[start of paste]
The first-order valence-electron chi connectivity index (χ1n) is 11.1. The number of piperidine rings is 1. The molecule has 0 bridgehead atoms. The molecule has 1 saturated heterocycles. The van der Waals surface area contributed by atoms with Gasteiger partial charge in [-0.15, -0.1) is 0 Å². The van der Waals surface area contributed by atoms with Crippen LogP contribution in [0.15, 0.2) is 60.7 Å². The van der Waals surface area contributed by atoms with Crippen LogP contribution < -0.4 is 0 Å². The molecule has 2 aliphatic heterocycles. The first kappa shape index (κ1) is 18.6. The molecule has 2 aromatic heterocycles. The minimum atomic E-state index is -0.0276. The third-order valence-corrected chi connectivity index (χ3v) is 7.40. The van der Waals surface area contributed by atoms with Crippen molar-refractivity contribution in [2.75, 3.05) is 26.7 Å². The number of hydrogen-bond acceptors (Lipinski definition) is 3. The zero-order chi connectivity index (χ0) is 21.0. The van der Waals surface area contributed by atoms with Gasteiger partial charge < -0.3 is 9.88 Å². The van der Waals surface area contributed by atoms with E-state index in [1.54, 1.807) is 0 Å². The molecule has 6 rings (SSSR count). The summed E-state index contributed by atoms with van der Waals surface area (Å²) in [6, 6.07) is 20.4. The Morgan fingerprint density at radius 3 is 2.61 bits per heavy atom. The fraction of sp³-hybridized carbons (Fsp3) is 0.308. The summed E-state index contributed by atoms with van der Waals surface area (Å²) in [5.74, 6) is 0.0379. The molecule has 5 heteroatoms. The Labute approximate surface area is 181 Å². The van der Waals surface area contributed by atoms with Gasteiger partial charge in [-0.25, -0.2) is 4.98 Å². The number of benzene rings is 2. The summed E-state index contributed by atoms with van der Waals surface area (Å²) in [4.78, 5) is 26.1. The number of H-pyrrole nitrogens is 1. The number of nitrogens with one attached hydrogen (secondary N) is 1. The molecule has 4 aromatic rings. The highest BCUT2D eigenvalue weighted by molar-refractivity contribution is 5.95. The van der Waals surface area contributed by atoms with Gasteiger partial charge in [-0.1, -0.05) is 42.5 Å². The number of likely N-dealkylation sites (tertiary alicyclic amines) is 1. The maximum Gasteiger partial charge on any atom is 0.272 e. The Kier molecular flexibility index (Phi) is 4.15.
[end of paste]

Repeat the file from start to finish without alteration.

The first-order valence-electron chi connectivity index (χ1n) is 11.1. The number of piperidine rings is 1. The molecule has 0 bridgehead atoms. The molecule has 1 saturated heterocycles. The van der Waals surface area contributed by atoms with Gasteiger partial charge in [-0.15, -0.1) is 0 Å². The van der Waals surface area contributed by atoms with Crippen LogP contribution in [0.15, 0.2) is 60.7 Å². The van der Waals surface area contributed by atoms with Crippen LogP contribution < -0.4 is 0 Å². The molecule has 2 aliphatic heterocycles. The first kappa shape index (κ1) is 18.6. The molecule has 2 aromatic heterocycles. The minimum atomic E-state index is -0.0276. The third-order valence-corrected chi connectivity index (χ3v) is 7.40. The van der Waals surface area contributed by atoms with Crippen molar-refractivity contribution in [2.75, 3.05) is 26.7 Å². The number of hydrogen-bond acceptors (Lipinski definition) is 3. The zero-order chi connectivity index (χ0) is 21.0. The van der Waals surface area contributed by atoms with Gasteiger partial charge < -0.3 is 9.88 Å². The van der Waals surface area contributed by atoms with E-state index in [1.54, 1.807) is 0 Å². The molecule has 6 rings (SSSR count). The summed E-state index contributed by atoms with van der Waals surface area (Å²) in [6, 6.07) is 20.4. The Morgan fingerprint density at radius 3 is 2.61 bits per heavy atom. The fraction of sp³-hybridized carbons (Fsp3) is 0.308. The summed E-state index contributed by atoms with van der Waals surface area (Å²) in [5.74, 6) is 0.0379. The molecule has 5 heteroatoms. The Labute approximate surface area is 181 Å². The van der Waals surface area contributed by atoms with Gasteiger partial charge in [-0.25, -0.2) is 4.98 Å². The number of benzene rings is 2. The summed E-state index contributed by atoms with van der Waals surface area (Å²) in [4.78, 5) is 26.1. The number of H-pyrrole nitrogens is 1. The number of nitrogens with one attached hydrogen (secondary N) is 1. The molecule has 4 aromatic rings. The highest BCUT2D eigenvalue weighted by molar-refractivity contribution is 5.95. The van der Waals surface area contributed by atoms with Gasteiger partial charge in [-0.1, -0.05) is 42.5 Å². The number of likely N-dealkylation sites (tertiary alicyclic amines) is 1. The maximum Gasteiger partial charge on any atom is 0.272 e. The Kier molecular flexibility index (Phi) is 4.15.